Brian Woodham

Alabama Gov. Kay Ivey has taken a more cautious, measured approach to reopening Alabama's economy compared to neighboring states like Georgia. 

Taking a data-driven approach and relying on the recommendations of medical experts on reopening the economy and easing Stay at Home health restrictions is the right call for both Ivey and Alabama residents. 

The most significant changes in the new Safer at Home order, which goes into effect at 5 p.m. today, include allowing retail stores to reopen with 50 percent of their normal occupancy, opening Alabama's beaches, and allowing the resumption of elective medical procedures. 

The easing off of some restrictions is a welcome development, although many business owners have expressed frustration that the new order does not go far enough.

For instance, restaurants and bars are still not allowed to host customers for on-premise consumption, much to the dismay of owners, many of whom are struggling to keep their businesses alive. It's also frustrating for the service industry workers who have been thrown into unemployment and are struggling to make ends meet. 

Hopefully, the numbers of new cases of Covid-19 will continue to decline over the coming weeks so that these establishments can get back to "business as usual" as soon as possible.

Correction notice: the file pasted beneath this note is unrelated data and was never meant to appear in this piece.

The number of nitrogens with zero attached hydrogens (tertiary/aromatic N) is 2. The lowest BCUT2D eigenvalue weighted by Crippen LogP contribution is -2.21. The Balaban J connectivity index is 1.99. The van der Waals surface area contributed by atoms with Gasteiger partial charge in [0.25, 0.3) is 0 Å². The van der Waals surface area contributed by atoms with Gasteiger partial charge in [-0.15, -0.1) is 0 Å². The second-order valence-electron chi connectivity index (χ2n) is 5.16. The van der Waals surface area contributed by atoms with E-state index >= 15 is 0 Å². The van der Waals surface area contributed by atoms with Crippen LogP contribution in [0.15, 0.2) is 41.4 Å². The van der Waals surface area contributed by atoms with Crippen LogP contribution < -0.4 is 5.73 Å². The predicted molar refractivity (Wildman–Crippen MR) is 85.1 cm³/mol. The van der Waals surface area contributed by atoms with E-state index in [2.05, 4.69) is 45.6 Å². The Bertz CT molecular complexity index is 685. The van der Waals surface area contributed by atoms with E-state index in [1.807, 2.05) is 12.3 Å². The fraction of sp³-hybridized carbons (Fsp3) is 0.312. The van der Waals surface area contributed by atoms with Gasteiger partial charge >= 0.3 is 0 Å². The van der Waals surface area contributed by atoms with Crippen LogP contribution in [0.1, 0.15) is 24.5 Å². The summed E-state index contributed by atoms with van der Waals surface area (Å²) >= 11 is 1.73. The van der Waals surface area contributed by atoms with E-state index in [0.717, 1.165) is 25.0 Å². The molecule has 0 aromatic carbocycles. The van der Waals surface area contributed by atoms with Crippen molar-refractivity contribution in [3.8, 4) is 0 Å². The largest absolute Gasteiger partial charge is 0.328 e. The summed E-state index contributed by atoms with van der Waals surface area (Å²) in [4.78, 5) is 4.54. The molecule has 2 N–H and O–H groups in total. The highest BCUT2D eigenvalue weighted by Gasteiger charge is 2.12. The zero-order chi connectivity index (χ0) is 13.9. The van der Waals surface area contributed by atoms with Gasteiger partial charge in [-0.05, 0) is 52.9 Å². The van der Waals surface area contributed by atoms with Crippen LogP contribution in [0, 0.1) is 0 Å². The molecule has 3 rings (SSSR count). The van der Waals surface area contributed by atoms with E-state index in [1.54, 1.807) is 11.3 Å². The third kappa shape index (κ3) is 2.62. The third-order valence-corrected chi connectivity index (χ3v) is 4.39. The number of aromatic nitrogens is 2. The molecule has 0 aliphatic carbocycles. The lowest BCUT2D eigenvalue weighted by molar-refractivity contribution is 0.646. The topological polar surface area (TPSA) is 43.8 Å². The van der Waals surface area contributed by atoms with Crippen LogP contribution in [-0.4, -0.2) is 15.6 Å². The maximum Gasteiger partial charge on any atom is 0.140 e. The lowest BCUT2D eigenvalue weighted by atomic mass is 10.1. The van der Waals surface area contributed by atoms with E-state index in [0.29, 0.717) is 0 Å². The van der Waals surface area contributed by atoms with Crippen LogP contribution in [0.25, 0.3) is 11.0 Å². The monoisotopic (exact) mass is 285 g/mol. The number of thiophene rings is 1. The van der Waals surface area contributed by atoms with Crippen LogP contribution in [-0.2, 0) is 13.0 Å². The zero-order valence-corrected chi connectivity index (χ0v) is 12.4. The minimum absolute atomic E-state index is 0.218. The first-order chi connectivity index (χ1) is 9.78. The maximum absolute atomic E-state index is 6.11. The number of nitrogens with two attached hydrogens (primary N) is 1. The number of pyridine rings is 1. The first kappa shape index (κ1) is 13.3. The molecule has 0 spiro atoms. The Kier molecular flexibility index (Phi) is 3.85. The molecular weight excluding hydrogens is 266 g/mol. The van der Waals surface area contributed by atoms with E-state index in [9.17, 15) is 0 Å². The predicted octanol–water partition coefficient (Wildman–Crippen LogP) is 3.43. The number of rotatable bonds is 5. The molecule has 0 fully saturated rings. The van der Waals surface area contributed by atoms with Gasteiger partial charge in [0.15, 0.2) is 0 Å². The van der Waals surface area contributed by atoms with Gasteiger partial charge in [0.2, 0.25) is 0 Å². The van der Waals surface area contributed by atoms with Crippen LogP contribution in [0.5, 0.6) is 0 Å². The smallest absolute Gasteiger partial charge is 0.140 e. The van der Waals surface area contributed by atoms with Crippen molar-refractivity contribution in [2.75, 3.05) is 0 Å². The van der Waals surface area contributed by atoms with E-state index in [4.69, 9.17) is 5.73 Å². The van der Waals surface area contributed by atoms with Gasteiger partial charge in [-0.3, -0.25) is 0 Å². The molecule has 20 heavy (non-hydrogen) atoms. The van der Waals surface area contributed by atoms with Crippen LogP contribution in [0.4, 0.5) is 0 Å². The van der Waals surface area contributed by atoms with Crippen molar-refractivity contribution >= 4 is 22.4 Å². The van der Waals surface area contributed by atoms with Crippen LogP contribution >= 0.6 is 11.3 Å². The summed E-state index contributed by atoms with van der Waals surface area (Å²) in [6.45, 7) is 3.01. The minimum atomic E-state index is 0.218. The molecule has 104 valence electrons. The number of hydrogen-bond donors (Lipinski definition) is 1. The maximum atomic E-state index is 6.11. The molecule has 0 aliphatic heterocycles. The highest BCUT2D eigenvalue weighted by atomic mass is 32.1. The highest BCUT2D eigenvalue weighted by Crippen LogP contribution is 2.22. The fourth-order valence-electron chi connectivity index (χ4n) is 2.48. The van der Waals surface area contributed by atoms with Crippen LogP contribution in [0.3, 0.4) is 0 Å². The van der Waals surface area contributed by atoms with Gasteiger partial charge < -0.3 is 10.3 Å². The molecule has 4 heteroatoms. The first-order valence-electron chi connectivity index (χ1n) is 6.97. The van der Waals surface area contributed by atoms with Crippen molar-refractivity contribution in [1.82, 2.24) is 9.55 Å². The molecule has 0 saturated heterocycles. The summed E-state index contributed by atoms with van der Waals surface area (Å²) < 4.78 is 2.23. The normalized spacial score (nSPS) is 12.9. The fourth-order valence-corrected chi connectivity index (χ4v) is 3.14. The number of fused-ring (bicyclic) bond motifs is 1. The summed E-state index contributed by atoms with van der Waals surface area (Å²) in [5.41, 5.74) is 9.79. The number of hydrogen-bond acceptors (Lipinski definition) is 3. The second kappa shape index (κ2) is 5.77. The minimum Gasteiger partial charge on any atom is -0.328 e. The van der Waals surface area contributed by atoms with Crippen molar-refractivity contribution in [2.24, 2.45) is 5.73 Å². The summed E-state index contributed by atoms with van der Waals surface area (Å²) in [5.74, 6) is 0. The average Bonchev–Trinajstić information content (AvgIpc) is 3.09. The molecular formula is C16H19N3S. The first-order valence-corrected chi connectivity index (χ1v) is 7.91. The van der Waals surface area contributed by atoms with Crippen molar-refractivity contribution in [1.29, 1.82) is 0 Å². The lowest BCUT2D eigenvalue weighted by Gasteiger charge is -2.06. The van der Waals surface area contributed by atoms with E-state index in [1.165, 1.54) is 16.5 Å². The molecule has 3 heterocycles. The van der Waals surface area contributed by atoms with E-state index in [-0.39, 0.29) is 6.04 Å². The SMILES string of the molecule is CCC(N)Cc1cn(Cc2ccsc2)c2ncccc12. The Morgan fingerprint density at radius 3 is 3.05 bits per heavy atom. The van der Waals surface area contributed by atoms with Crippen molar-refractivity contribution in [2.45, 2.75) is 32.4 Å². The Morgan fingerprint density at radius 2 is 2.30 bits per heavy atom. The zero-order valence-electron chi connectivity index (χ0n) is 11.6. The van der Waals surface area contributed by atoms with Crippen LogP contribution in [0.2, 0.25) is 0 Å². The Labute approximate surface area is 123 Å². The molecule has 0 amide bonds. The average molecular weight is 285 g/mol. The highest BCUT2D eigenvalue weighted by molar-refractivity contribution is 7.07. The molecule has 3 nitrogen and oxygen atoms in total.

Unfortunately, "business as usual" will look far different once restaurants and bars are allowed to reopen their doors to the public. Wearing masks and practicing social distancing will become ubiquitous to being in public for the foreseeable future, at least until a viable vaccine is developed, which is expected to take more than a year. 

While the Covid-19 pandemic is taking a heavy toll on the human psyche, it has also brought out the best in many of us. 

Workers in many fields, including health care and grocery stores, continue to serve us, without complaint, despite the risk to their health and the health of their loved ones. Churches and food pantries are working hard to meet the increased needs of those in our community who have seen their livelihoods yanked away by the pandemic. City of Auburn employees continue to provide the essential services we depend upon, without interruption. And many in the community have risen to the occasion to volunteer their time and skills to pitch in where they can, like sewing masks for the community. 

It's more important than ever that Auburn residents remain vigilant in practicing social distancing so that their efforts are not in vain. 

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